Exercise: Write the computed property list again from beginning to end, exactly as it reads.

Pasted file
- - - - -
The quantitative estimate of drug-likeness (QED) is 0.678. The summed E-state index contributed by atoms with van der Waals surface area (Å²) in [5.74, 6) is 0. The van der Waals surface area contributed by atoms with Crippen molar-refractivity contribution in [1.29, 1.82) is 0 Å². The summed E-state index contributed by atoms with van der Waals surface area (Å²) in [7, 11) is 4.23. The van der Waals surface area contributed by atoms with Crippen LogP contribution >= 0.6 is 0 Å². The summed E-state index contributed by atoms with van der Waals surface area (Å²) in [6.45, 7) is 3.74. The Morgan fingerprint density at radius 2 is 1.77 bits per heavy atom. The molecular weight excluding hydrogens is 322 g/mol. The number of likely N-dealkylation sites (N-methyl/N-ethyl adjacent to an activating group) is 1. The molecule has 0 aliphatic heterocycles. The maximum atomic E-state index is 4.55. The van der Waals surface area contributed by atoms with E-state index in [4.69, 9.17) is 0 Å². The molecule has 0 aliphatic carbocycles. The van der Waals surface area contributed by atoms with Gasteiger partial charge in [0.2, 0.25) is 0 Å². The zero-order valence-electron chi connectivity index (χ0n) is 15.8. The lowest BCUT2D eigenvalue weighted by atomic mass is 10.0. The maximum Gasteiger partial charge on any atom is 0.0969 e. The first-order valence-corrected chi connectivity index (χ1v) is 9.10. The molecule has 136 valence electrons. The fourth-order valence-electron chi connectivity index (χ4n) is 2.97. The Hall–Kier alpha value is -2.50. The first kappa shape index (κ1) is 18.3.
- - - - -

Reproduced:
The quantitative estimate of drug-likeness (QED) is 0.678. The summed E-state index contributed by atoms with van der Waals surface area (Å²) in [5.74, 6) is 0. The van der Waals surface area contributed by atoms with Crippen molar-refractivity contribution in [1.29, 1.82) is 0 Å². The summed E-state index contributed by atoms with van der Waals surface area (Å²) in [7, 11) is 4.23. The van der Waals surface area contributed by atoms with Crippen LogP contribution >= 0.6 is 0 Å². The summed E-state index contributed by atoms with van der Waals surface area (Å²) in [6.45, 7) is 3.74. The Morgan fingerprint density at radius 2 is 1.77 bits per heavy atom. The molecular weight excluding hydrogens is 322 g/mol. The number of likely N-dealkylation sites (N-methyl/N-ethyl adjacent to an activating group) is 1. The molecule has 0 aliphatic heterocycles. The maximum atomic E-state index is 4.55. The van der Waals surface area contributed by atoms with E-state index in [4.69, 9.17) is 0 Å². The molecule has 0 aliphatic carbocycles. The van der Waals surface area contributed by atoms with Gasteiger partial charge in [0.2, 0.25) is 0 Å². The zero-order valence-electron chi connectivity index (χ0n) is 15.8. The lowest BCUT2D eigenvalue weighted by atomic mass is 10.0. The maximum Gasteiger partial charge on any atom is 0.0969 e. The first-order valence-corrected chi connectivity index (χ1v) is 9.10. The molecule has 136 valence electrons. The fourth-order valence-electron chi connectivity index (χ4n) is 2.97. The Hall–Kier alpha value is -2.50. The first kappa shape index (κ1) is 18.3.